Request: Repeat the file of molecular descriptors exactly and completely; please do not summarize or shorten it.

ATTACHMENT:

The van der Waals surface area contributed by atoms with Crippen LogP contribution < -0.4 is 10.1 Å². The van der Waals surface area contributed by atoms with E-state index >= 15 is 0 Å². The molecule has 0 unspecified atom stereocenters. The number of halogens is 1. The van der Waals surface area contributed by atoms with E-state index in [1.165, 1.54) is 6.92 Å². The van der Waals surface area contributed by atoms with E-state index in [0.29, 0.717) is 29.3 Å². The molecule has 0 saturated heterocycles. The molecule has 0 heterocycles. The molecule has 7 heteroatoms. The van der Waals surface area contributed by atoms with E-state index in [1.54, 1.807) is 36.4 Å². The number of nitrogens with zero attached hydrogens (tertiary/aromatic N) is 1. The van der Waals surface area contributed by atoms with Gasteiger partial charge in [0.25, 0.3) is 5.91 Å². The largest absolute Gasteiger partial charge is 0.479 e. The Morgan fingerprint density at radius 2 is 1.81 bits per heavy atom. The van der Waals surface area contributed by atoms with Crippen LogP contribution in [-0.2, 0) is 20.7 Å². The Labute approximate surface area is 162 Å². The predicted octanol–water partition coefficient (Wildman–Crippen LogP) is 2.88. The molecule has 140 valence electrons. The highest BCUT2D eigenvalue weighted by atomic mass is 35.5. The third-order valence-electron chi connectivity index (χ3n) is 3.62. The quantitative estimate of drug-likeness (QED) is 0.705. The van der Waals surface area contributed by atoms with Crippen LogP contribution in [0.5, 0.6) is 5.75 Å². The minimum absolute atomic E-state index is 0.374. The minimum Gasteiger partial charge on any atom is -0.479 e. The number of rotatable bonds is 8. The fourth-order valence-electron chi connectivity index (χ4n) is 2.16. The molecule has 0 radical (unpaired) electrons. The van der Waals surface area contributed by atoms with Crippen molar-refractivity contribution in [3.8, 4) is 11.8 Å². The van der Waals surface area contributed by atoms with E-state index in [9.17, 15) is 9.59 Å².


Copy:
The van der Waals surface area contributed by atoms with Crippen LogP contribution < -0.4 is 10.1 Å². The van der Waals surface area contributed by atoms with E-state index >= 15 is 0 Å². The molecule has 0 unspecified atom stereocenters. The number of halogens is 1. The van der Waals surface area contributed by atoms with E-state index in [1.165, 1.54) is 6.92 Å². The van der Waals surface area contributed by atoms with E-state index in [0.29, 0.717) is 29.3 Å². The molecule has 0 saturated heterocycles. The molecule has 0 heterocycles. The molecule has 7 heteroatoms. The van der Waals surface area contributed by atoms with E-state index in [1.54, 1.807) is 36.4 Å². The number of nitrogens with zero attached hydrogens (tertiary/aromatic N) is 1. The van der Waals surface area contributed by atoms with Gasteiger partial charge in [0.25, 0.3) is 5.91 Å². The largest absolute Gasteiger partial charge is 0.479 e. The Morgan fingerprint density at radius 2 is 1.81 bits per heavy atom. The van der Waals surface area contributed by atoms with Crippen LogP contribution in [-0.2, 0) is 20.7 Å². The Labute approximate surface area is 162 Å². The predicted octanol–water partition coefficient (Wildman–Crippen LogP) is 2.88. The molecule has 140 valence electrons. The highest BCUT2D eigenvalue weighted by atomic mass is 35.5. The third-order valence-electron chi connectivity index (χ3n) is 3.62. The quantitative estimate of drug-likeness (QED) is 0.705. The van der Waals surface area contributed by atoms with Crippen LogP contribution in [0.5, 0.6) is 5.75 Å². The minimum absolute atomic E-state index is 0.374. The minimum Gasteiger partial charge on any atom is -0.479 e. The number of rotatable bonds is 8. The fourth-order valence-electron chi connectivity index (χ4n) is 2.16. The molecule has 0 radical (unpaired) electrons. The van der Waals surface area contributed by atoms with Crippen molar-refractivity contribution in [3.8, 4) is 11.8 Å². The van der Waals surface area contributed by atoms with E-state index in [9.17, 15) is 9.59 Å².